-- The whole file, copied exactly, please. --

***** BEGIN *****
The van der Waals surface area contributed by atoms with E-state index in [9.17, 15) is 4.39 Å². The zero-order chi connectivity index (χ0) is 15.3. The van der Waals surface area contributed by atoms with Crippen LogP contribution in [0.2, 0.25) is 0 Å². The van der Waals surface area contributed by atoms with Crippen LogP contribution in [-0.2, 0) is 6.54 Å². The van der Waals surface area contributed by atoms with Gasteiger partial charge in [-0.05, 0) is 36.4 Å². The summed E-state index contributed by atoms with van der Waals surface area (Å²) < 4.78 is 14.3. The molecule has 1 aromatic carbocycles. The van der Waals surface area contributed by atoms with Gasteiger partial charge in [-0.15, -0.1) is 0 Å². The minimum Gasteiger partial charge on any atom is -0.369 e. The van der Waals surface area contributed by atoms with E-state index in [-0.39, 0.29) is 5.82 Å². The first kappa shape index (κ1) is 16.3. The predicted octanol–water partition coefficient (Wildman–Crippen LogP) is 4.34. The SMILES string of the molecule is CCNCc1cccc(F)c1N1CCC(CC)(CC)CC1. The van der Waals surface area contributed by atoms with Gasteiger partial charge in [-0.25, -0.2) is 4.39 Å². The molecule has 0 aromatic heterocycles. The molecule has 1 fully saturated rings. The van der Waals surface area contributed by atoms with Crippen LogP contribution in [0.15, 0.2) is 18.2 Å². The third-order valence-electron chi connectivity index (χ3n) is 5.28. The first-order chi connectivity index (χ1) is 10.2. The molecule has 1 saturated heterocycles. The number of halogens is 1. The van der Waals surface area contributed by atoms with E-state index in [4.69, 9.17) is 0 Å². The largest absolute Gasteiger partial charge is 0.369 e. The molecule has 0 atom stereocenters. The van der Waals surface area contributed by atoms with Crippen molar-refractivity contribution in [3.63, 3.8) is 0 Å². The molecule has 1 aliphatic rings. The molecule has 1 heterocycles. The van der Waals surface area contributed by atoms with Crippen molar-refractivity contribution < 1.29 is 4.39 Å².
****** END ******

The van der Waals surface area contributed by atoms with E-state index in [9.17, 15) is 4.39 Å². The zero-order chi connectivity index (χ0) is 15.3. The van der Waals surface area contributed by atoms with Crippen LogP contribution in [0.2, 0.25) is 0 Å². The van der Waals surface area contributed by atoms with Crippen LogP contribution in [-0.2, 0) is 6.54 Å². The van der Waals surface area contributed by atoms with Gasteiger partial charge in [-0.05, 0) is 36.4 Å². The summed E-state index contributed by atoms with van der Waals surface area (Å²) < 4.78 is 14.3. The molecule has 1 aromatic carbocycles. The van der Waals surface area contributed by atoms with Gasteiger partial charge in [-0.15, -0.1) is 0 Å². The minimum Gasteiger partial charge on any atom is -0.369 e. The van der Waals surface area contributed by atoms with E-state index in [-0.39, 0.29) is 5.82 Å². The first kappa shape index (κ1) is 16.3. The predicted octanol–water partition coefficient (Wildman–Crippen LogP) is 4.34. The SMILES string of the molecule is CCNCc1cccc(F)c1N1CCC(CC)(CC)CC1. The van der Waals surface area contributed by atoms with Gasteiger partial charge in [-0.25, -0.2) is 4.39 Å². The molecule has 0 aromatic heterocycles. The molecule has 1 fully saturated rings. The van der Waals surface area contributed by atoms with Crippen LogP contribution in [0.15, 0.2) is 18.2 Å². The third-order valence-electron chi connectivity index (χ3n) is 5.28. The first-order chi connectivity index (χ1) is 10.2. The molecule has 1 saturated heterocycles. The number of halogens is 1. The van der Waals surface area contributed by atoms with E-state index in [4.69, 9.17) is 0 Å². The largest absolute Gasteiger partial charge is 0.369 e. The molecule has 0 atom stereocenters. The van der Waals surface area contributed by atoms with Crippen molar-refractivity contribution in [3.63, 3.8) is 0 Å². The molecule has 1 aliphatic rings. The molecule has 1 heterocycles. The van der Waals surface area contributed by atoms with Crippen molar-refractivity contribution < 1.29 is 4.39 Å².